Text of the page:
Developing & Managing Volunteer Programs Policies and Procedures for Volunteers

    Policies are general guidelines that personnel can reference in order to make decisions and get guidance on how to act in certain situations, e.g., a policy about dress codes. Procedures are specific step-by-step directions regarding the completion of a specific task, e.g., powering up a computer. Policies help ensure that volunteers are supervised and that they act according to a legal, ethical and organizationally-preferred manner in the workplace. 

    Policies are often in regard to, e.g., the definition of volunteer, rights and responsibilities, confidentiality, background checks, safety, record-keeping, conflict-of-interest, dress codes, orientation, training, supervision, evaluations, corrective actions, etc. 

    The astute reader will recognize that the policies in regard to volunteers are very similar in nature to the policies for employees.

    Volunteer Job/Task Descriptions

    You should be clear about what you expect from each of your volunteers. Volunteers deserve to know what you expect from them, as well. To recruit volunteers for a specific role or job, you will need a clear job description from which to develop the advertisements and to show them to any potential candidates. Therefore, each volunteer should have a job, or task, description. 

    How to create a volunteer job description

    The description should specify at least whom the volunteer reports to, any general duties and responsibilities, and any specific tasks to perform. Job descriptions might include additional information, e.g., level of expertise and education needed for the job, minimum requirements of expertise, etc.

    Also consider the topic for employees: Specifying Jobs and Roles (analysis, description, and competencies)

    Also consider the topic for employees: Job Descriptions

    Operating Your Volunteer Program

    Volunteer Recruitment

    Recruitment usually involves identifying the most likely sources of suitable candidates for volunteer positions, how to approach those sources, and then approaching each source. Sources might include, eg, advertisements in the newspaper, word-of-mouth of employees, recommendations from clients, online (or virtual) sources, professional placement advisors (“headhunters”), volunteer fairs (events in which many organizations that need volunteers attend to recruit volunteers), etc.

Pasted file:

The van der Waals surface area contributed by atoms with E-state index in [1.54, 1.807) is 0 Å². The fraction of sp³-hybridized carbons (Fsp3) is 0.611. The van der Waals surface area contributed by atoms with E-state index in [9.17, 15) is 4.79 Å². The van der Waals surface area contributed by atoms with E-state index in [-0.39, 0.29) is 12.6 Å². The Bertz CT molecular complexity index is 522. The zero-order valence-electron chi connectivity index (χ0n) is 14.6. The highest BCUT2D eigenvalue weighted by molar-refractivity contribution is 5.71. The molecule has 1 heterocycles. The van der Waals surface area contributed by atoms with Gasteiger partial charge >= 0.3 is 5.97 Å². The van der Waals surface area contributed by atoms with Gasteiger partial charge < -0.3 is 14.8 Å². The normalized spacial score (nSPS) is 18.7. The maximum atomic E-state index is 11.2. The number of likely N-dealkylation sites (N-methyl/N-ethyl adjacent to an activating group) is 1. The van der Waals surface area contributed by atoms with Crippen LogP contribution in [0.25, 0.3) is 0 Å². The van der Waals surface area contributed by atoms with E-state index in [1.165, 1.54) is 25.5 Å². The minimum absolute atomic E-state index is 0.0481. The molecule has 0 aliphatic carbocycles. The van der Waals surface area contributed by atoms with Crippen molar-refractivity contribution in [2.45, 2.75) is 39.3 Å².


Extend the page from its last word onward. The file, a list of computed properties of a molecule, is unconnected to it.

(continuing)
Candidates who are interested in certain positions often complete an application form, including providing a resume.

    Different ways to recruit employees

    General Guidelines


    Online Recruitment

    Screening Volunteers

    Each potential candidate for a volunteer position is usually screened. The extent of screening for each position depends on the nature of the tasks to be performed by the volunteer, e.g.,

    whether the volunteer will be working directly with people in a health facility, etc. Screening often involves carefully examining each application, conducting background checks (e.g., to verify

    information in the resume, identify any legal problems, etc.), and interviewing the most suitable candidates.

    How to screen volunteers

    General Guidelines

    Also consider the topic for employees: Screening Applicants

    Application forms

    Background Checks


    Also consider the topic for employees: Interviews

    Selecting (“Hiring”) Volunteers

    After candidates have been screened, ideally there is one candidate that seems to be the most suitable for each unfilled volunteer position. Each suitable candidate should be formally (or officially) approached with an offer letter that describes the terms that the organization is offering and the activities that the organization wants the volunteer to conduct. The offer might include any benefits, e.g., free training, use of facilities for private use, etc.

    What to do when selecting volunteers

    Also consider the topic for employees: Selecting (Hiring) New Employees

    Orienting & Training Volunteers

    Best ways to train volunteers

    If the nature of the volunteer’s work is very basic and routine, then a volunteer might require only a very basic and general introduction to the organization and the task they are to complete. In contrast, if the nature of the volunteer’s work is rather complex, e.g., supervising patients in a particular setting in a health facility, then the volunteer will likely require a complex orientation to the organization and also training about, e.g., policies and procedures, how to respond to particular situations, when to ask for help, how to use certain facilities, etc.